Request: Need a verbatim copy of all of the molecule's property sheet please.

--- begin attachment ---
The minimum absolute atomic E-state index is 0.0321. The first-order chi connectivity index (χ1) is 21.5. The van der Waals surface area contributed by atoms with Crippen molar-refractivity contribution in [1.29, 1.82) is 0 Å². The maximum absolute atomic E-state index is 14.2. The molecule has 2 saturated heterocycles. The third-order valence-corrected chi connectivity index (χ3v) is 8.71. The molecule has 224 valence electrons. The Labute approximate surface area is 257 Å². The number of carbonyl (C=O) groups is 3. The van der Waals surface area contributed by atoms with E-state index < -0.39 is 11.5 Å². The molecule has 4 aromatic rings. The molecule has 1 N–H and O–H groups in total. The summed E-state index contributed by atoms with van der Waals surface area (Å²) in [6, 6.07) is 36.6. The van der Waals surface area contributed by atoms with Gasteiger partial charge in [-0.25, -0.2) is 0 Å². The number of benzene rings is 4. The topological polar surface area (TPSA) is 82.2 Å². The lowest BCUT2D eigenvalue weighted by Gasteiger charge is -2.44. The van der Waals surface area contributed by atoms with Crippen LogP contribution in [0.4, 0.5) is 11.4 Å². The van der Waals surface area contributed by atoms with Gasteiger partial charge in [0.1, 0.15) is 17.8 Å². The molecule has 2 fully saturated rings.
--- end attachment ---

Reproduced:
The minimum absolute atomic E-state index is 0.0321. The first-order chi connectivity index (χ1) is 21.5. The van der Waals surface area contributed by atoms with Crippen molar-refractivity contribution in [1.29, 1.82) is 0 Å². The maximum absolute atomic E-state index is 14.2. The molecule has 2 saturated heterocycles. The third-order valence-corrected chi connectivity index (χ3v) is 8.71. The molecule has 224 valence electrons. The Labute approximate surface area is 257 Å². The number of carbonyl (C=O) groups is 3. The van der Waals surface area contributed by atoms with E-state index < -0.39 is 11.5 Å². The molecule has 4 aromatic rings. The molecule has 1 N–H and O–H groups in total. The summed E-state index contributed by atoms with van der Waals surface area (Å²) in [6, 6.07) is 36.6. The van der Waals surface area contributed by atoms with Gasteiger partial charge in [-0.25, -0.2) is 0 Å². The number of benzene rings is 4. The topological polar surface area (TPSA) is 82.2 Å². The lowest BCUT2D eigenvalue weighted by Gasteiger charge is -2.44. The van der Waals surface area contributed by atoms with Crippen LogP contribution in [0.4, 0.5) is 11.4 Å². The van der Waals surface area contributed by atoms with Gasteiger partial charge in [0.1, 0.15) is 17.8 Å². The molecule has 2 fully saturated rings.